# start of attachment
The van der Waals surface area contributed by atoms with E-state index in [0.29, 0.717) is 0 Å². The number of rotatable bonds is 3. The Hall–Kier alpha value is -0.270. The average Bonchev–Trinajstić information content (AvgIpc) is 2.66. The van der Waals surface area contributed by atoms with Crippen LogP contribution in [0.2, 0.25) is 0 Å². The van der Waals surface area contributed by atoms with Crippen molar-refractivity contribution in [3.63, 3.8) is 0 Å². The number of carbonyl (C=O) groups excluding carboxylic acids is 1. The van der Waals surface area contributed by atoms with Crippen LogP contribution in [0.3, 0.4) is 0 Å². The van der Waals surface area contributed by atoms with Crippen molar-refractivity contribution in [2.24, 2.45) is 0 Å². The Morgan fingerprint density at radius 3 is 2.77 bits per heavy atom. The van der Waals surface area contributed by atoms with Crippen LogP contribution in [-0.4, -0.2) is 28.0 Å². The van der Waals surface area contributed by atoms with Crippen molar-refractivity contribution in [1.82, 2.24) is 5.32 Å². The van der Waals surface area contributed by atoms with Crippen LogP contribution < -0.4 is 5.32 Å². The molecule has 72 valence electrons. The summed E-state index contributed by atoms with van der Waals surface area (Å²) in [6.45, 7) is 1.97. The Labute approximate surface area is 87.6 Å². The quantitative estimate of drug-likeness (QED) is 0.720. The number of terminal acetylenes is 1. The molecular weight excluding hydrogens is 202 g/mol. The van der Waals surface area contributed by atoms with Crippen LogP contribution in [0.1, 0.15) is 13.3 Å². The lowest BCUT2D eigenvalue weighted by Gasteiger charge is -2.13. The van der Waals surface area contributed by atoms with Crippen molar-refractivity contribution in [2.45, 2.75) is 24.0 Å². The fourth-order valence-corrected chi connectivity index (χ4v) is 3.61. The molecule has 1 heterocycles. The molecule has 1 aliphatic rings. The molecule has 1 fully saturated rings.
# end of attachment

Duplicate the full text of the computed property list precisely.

The van der Waals surface area contributed by atoms with E-state index in [0.29, 0.717) is 0 Å². The number of rotatable bonds is 3. The Hall–Kier alpha value is -0.270. The average Bonchev–Trinajstić information content (AvgIpc) is 2.66. The van der Waals surface area contributed by atoms with Crippen LogP contribution in [0.2, 0.25) is 0 Å². The van der Waals surface area contributed by atoms with Crippen molar-refractivity contribution in [3.63, 3.8) is 0 Å². The number of carbonyl (C=O) groups excluding carboxylic acids is 1. The van der Waals surface area contributed by atoms with Crippen LogP contribution in [0.3, 0.4) is 0 Å². The van der Waals surface area contributed by atoms with Crippen molar-refractivity contribution in [2.24, 2.45) is 0 Å². The Morgan fingerprint density at radius 3 is 2.77 bits per heavy atom. The van der Waals surface area contributed by atoms with Crippen LogP contribution in [-0.4, -0.2) is 28.0 Å². The van der Waals surface area contributed by atoms with Crippen molar-refractivity contribution in [1.82, 2.24) is 5.32 Å². The van der Waals surface area contributed by atoms with Crippen LogP contribution < -0.4 is 5.32 Å². The molecule has 72 valence electrons. The summed E-state index contributed by atoms with van der Waals surface area (Å²) in [6.45, 7) is 1.97. The Labute approximate surface area is 87.6 Å². The quantitative estimate of drug-likeness (QED) is 0.720. The number of terminal acetylenes is 1. The molecular weight excluding hydrogens is 202 g/mol. The van der Waals surface area contributed by atoms with Crippen LogP contribution in [0.1, 0.15) is 13.3 Å². The lowest BCUT2D eigenvalue weighted by Gasteiger charge is -2.13. The van der Waals surface area contributed by atoms with Crippen molar-refractivity contribution in [2.45, 2.75) is 24.0 Å². The fourth-order valence-corrected chi connectivity index (χ4v) is 3.61. The molecule has 1 heterocycles. The molecule has 1 aliphatic rings. The molecule has 1 fully saturated rings.